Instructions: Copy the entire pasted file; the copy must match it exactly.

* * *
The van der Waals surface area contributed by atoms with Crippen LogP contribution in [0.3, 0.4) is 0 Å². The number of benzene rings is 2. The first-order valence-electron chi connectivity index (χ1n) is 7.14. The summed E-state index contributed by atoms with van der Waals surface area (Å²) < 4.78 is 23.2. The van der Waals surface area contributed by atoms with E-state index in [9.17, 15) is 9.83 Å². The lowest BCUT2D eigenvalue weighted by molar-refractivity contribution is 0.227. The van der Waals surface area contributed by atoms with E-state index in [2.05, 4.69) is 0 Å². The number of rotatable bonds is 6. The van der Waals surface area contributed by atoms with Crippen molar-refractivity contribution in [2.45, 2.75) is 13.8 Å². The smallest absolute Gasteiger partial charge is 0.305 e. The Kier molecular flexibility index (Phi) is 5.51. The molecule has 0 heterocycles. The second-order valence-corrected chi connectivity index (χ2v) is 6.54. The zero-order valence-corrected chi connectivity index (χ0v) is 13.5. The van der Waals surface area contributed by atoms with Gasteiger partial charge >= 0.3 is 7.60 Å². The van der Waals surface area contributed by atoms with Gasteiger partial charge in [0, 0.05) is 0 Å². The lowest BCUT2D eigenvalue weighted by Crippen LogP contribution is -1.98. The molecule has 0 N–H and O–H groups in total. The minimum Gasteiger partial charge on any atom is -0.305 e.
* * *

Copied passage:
The van der Waals surface area contributed by atoms with Crippen LogP contribution in [0.3, 0.4) is 0 Å². The number of benzene rings is 2. The first-order valence-electron chi connectivity index (χ1n) is 7.14. The summed E-state index contributed by atoms with van der Waals surface area (Å²) < 4.78 is 23.2. The van der Waals surface area contributed by atoms with E-state index in [9.17, 15) is 9.83 Å². The lowest BCUT2D eigenvalue weighted by molar-refractivity contribution is 0.227. The van der Waals surface area contributed by atoms with E-state index in [2.05, 4.69) is 0 Å². The number of rotatable bonds is 6. The van der Waals surface area contributed by atoms with Crippen molar-refractivity contribution in [2.45, 2.75) is 13.8 Å². The smallest absolute Gasteiger partial charge is 0.305 e. The Kier molecular flexibility index (Phi) is 5.51. The molecule has 0 heterocycles. The second-order valence-corrected chi connectivity index (χ2v) is 6.54. The zero-order valence-corrected chi connectivity index (χ0v) is 13.5. The van der Waals surface area contributed by atoms with Gasteiger partial charge >= 0.3 is 7.60 Å². The van der Waals surface area contributed by atoms with Gasteiger partial charge in [0, 0.05) is 0 Å². The lowest BCUT2D eigenvalue weighted by Crippen LogP contribution is -1.98. The molecule has 0 N–H and O–H groups in total. The minimum Gasteiger partial charge on any atom is -0.305 e.